University of Pennsylvania swimmer Lia Thomas reacts after her team wins the 400-yard freestyle relay during the 2022 Ivy League Women's Swimming and Diving Championships at Blodgett Pool on Feb.  19, 2022, in Cambridge, Massachusetts.

University of Pennsylvania swimmer Lia Thomas reacts after her team wins the 400-yard freestyle relay during the 2022 Ivy League Women’s Swimming and Diving Championships at Blodgett Pool on Feb. 19, 2022, in Cambridge, Massachusetts.
(Kathryn Riley/Getty Images)

“I think there’s a way where you can still be your authentic self and be who you are and swim as who you are while not competing against women,” the student told Fox News. “If you had compassion for your teammates or women at all, you would admit you have an unfair advantage and not do this to women.”

The student said the team has been supportive of Thomas expressing herself despite what many believe, but she explained how she could not stand by a decision to compete against other women with an advantage.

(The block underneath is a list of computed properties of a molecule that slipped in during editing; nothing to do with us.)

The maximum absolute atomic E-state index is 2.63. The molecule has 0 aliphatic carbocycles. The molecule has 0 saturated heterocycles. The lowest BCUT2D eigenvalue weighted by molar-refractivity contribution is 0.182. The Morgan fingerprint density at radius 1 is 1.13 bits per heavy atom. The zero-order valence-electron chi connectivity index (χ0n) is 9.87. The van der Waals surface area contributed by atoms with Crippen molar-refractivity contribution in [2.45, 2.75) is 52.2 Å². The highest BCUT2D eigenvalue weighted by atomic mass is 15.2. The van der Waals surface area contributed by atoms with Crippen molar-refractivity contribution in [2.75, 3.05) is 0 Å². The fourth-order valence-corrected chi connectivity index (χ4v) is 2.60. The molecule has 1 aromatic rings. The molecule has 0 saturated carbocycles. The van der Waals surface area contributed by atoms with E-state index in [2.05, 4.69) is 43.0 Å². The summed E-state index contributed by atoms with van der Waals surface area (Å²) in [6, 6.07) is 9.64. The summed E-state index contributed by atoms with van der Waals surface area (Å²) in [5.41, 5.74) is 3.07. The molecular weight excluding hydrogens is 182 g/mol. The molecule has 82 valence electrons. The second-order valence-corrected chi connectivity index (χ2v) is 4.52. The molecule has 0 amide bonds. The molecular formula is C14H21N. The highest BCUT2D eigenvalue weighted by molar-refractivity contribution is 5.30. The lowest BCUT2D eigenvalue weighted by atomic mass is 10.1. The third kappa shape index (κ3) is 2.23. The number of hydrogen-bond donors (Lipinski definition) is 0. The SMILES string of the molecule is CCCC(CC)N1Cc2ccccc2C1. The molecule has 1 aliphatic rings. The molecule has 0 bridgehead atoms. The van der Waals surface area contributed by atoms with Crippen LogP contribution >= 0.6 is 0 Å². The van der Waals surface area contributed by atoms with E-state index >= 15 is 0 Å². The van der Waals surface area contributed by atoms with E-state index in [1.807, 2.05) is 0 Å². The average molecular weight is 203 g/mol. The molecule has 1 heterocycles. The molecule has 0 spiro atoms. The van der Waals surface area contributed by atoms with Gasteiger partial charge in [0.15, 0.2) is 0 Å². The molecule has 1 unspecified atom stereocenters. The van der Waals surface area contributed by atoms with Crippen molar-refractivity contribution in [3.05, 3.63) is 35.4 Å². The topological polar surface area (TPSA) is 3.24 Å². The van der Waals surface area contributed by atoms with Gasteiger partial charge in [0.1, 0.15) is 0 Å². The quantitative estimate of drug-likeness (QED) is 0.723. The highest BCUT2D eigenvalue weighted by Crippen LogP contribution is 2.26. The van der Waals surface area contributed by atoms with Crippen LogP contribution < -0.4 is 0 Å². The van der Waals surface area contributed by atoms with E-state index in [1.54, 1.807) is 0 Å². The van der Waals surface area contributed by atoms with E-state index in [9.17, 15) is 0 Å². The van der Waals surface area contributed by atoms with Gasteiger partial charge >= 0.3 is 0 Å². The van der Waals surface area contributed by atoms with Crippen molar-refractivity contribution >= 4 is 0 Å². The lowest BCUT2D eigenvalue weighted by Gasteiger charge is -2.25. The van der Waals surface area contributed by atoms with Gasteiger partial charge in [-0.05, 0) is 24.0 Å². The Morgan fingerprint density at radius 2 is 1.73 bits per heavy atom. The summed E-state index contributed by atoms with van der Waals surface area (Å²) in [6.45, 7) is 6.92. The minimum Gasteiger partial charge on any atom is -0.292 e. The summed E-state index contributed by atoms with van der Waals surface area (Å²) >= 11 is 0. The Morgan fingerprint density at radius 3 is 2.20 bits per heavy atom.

“I don’t understand how we could have been more supportive as a team,” she said. “But I will not back down, and my teammates and women across the country should not be told to back down from speaking their minds about an issue that so heavily affects them. They’re being discriminated against. Women’s rights are being violated.”

She continued: “This whole season has been about her. Everything this whole season has been about Lia, and we’ve all sacrificed everything, our entire livelihoods we’ve sacrificed. How much more should we be willing to sacrifice for Lia. I ‘m not willing to sacrifice anything else. We’ve already sacrificed team morale and the way that people look at our team success and have the media, to that aspect, thrown in.”

Pennsylvania's Lia Thomas cheers for teammates competing in the 1,650-yard freestyle final at the Ivy League swimming and diving championships at Harvard, Saturday, Feb.  19, 2022, in Cambridge, Massachusetts.

Pennsylvania’s Lia Thomas cheers for teammates competing in the 1,650-yard freestyle final at the Ivy League swimming and diving championships at Harvard, Saturday, Feb. 19, 2022, in Cambridge, Massachusetts.
(AP Photo/Mary Schwalm)

The student said while she’s hopeful for the year ahead, she feared Thomas’ participation has left behind a legacy damaging the sport.

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“This will still haunt us in the fact that pool and team records have been broken unfairly and in an illegitimate way. We’re supposed to look up at the record board and see Lia’s name and somewhere accept that.”

She added, “It completely ruins the integrity of the school.”